Governor Kivutha Kibwana takes the business of running Makueni county so seriously he makes some of his peers look like leadership toddlers. The governor knows nothing less than superlative service is expected from an elected leader.
The responsibility is greater for those who won free and fair elections with a popular vote. Those who bought their way through parties and handouts can enjoy for now, as they indulge in corruption and murderous passions.
Kibwana approaches devolution with such a high sense of responsibility. The law professor demonstrates a V8, with a robust engine and technological precision, cannot compete on the road of devolution with feeble Vitz-size posturing of some of his colleagues.
The non-starters should have been recalled. But recall is only possible if the electorate had a consciousness that values public participation, interrogates performance, costs, results, and regularly demands value for public money. Counties need this consciousness to make devolution work. This consciousness enhances public participation, through real time audit of public resources
Do not ask where Kibwana gets the money to leave a mark where others wobble. Do not ask where he gets the time to interact with village-level audiences. While other governors yodel in illusions of grandeur, suffer constipation of their self-importance, or seek leisure and pleasure in faraway towns, Kibwana remains a public servant. He works, talks, and weeps with the people.
During the turbulent era of rising demands for change in the mid-1990s, Kibwana was always available for consultation. A chick that would grow into the cock of the homestead is known on the day it is hatched.
I once called him out. He asked me to pick a venue - not so far from the University of Nairobi. He was the first to show up for the appointment, with Supreme Court judge Justice Smokin Wanjala. Wanjala was learning at the feet of then Dean of the Faculty of Law at UoN. Kibwana was a quintessential activist of the change movement.
The face of Wote, the Makueni county headquarters, is changing, as other towns that host county headquarters, like Homa Bay, suffer criminal neglect. Public infrastructure is worse off than it was before devolution, now in its seventh year.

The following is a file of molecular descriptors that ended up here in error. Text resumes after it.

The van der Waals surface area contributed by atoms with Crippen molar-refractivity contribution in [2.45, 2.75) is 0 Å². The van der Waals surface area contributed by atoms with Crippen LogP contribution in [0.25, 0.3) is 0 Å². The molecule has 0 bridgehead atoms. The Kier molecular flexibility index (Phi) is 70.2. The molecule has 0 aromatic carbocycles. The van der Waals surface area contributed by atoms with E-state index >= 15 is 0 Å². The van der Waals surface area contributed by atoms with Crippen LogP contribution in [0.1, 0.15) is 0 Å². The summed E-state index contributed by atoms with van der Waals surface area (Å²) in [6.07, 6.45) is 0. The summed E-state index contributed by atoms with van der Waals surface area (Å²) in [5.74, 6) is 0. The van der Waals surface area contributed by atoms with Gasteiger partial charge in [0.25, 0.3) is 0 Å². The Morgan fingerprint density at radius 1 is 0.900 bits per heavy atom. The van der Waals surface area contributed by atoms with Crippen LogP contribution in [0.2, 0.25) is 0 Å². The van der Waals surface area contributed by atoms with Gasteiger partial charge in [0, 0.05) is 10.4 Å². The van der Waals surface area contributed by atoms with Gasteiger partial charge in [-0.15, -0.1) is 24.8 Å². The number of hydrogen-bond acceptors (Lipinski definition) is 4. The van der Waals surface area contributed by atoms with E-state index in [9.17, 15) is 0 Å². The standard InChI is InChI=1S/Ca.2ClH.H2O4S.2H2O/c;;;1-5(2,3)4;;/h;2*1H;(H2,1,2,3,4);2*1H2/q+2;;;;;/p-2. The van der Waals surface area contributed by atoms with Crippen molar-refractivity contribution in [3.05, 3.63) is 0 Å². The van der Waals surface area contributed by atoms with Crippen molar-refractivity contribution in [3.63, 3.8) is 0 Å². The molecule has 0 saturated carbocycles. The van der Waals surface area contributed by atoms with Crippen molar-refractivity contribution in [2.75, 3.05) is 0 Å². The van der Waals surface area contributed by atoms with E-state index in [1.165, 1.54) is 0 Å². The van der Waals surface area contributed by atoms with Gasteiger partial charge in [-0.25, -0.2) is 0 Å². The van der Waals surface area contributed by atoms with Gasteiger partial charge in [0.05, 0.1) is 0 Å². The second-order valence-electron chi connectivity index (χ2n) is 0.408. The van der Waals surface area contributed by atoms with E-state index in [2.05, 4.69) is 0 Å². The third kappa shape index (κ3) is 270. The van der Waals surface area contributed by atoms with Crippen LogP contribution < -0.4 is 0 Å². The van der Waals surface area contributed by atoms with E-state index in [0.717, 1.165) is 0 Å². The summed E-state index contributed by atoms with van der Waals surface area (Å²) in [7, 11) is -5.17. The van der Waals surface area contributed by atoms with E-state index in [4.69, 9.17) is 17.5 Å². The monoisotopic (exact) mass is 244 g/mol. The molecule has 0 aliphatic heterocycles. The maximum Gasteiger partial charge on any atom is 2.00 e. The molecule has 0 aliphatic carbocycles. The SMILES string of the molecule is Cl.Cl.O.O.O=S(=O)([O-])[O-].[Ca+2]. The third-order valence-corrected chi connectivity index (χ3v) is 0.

Some governors from dysfunctional counties do not understand how Kibwana gets it right when they cannot even pay salaries, provide water, build classrooms for early childhood education, buy drugs, and attract and retain medical doctors.
Kibwana is adding value to agricultural produce, as other counties are stuck at the promise gate. He is creating jobs for the youth, as other counties engage their relatives and goons-for-hire as ghost workers.
Some governors cannot even conspire competently, leaving smoking guns at every turn. A bank account of one governor’s secretary has been frozen, with Sh400 million. The secretary’s monthly salary is Sh60,000.
Expect nothing much from sleeping counties when you hear a grieving mother of a murdered university student say, “we were promised a tender”. Some of these tenders are known to conscientious residents.
The 47 counties rely on the National Treasury for up to 95 per cent of their funding. The rest comes from partnerships with development partners, and local revenue. In some counties local revenues are eaten at source. Executives are eating. Small people are also fiddling with the money they handle.
Do not ask where Kibwana gets ideas to fly when others are crawling. The man went to the right schools for his academic work. But he has also attended the best local school: The one serious leaders need to understand community development.
The man knows Makueni and understands. He knows the development priorities and the potential of Makueni. But Kibwana has added value to the knowledge. He has a system of assessing county priorities by subcounties, wards, locations, and sublocations.
The donkey is tired. You mount a mule only if it cooperates by leaning backwards.